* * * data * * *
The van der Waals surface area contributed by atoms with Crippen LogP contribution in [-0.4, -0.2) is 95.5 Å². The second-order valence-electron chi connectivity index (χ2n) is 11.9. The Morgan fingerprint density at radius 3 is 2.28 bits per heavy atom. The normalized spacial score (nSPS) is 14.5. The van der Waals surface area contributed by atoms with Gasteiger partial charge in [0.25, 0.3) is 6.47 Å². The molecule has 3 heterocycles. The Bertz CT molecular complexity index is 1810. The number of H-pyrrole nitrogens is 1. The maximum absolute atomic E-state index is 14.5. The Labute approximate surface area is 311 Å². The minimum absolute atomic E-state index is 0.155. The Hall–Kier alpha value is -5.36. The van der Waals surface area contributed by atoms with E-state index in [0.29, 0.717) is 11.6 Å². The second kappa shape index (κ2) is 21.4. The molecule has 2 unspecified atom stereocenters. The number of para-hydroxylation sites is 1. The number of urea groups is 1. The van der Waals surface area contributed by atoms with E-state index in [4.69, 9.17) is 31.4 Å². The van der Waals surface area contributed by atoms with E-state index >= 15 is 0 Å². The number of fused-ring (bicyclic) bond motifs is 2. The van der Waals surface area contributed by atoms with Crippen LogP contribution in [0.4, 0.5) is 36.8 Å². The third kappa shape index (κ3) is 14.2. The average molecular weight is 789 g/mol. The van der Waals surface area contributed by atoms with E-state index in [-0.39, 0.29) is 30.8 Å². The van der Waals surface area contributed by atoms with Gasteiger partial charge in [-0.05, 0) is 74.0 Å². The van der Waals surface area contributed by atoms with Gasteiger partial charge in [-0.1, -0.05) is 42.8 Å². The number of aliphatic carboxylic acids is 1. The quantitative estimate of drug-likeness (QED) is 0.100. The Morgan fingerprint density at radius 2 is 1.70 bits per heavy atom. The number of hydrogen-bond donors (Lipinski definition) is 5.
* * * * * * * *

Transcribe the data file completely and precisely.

The van der Waals surface area contributed by atoms with Crippen LogP contribution in [-0.4, -0.2) is 95.5 Å². The second-order valence-electron chi connectivity index (χ2n) is 11.9. The Morgan fingerprint density at radius 3 is 2.28 bits per heavy atom. The normalized spacial score (nSPS) is 14.5. The van der Waals surface area contributed by atoms with Gasteiger partial charge in [0.25, 0.3) is 6.47 Å². The molecule has 3 heterocycles. The Bertz CT molecular complexity index is 1810. The number of H-pyrrole nitrogens is 1. The maximum absolute atomic E-state index is 14.5. The Labute approximate surface area is 311 Å². The minimum absolute atomic E-state index is 0.155. The Hall–Kier alpha value is -5.36. The van der Waals surface area contributed by atoms with E-state index in [0.29, 0.717) is 11.6 Å². The second kappa shape index (κ2) is 21.4. The molecule has 2 unspecified atom stereocenters. The number of para-hydroxylation sites is 1. The number of urea groups is 1. The van der Waals surface area contributed by atoms with E-state index in [4.69, 9.17) is 31.4 Å². The van der Waals surface area contributed by atoms with E-state index >= 15 is 0 Å². The number of fused-ring (bicyclic) bond motifs is 2. The van der Waals surface area contributed by atoms with Crippen LogP contribution in [0.4, 0.5) is 36.8 Å². The third kappa shape index (κ3) is 14.2. The average molecular weight is 789 g/mol. The van der Waals surface area contributed by atoms with E-state index in [-0.39, 0.29) is 30.8 Å². The van der Waals surface area contributed by atoms with Gasteiger partial charge in [-0.05, 0) is 74.0 Å². The van der Waals surface area contributed by atoms with Gasteiger partial charge in [-0.1, -0.05) is 42.8 Å². The number of aliphatic carboxylic acids is 1. The quantitative estimate of drug-likeness (QED) is 0.100. The Morgan fingerprint density at radius 2 is 1.70 bits per heavy atom. The number of hydrogen-bond donors (Lipinski definition) is 5.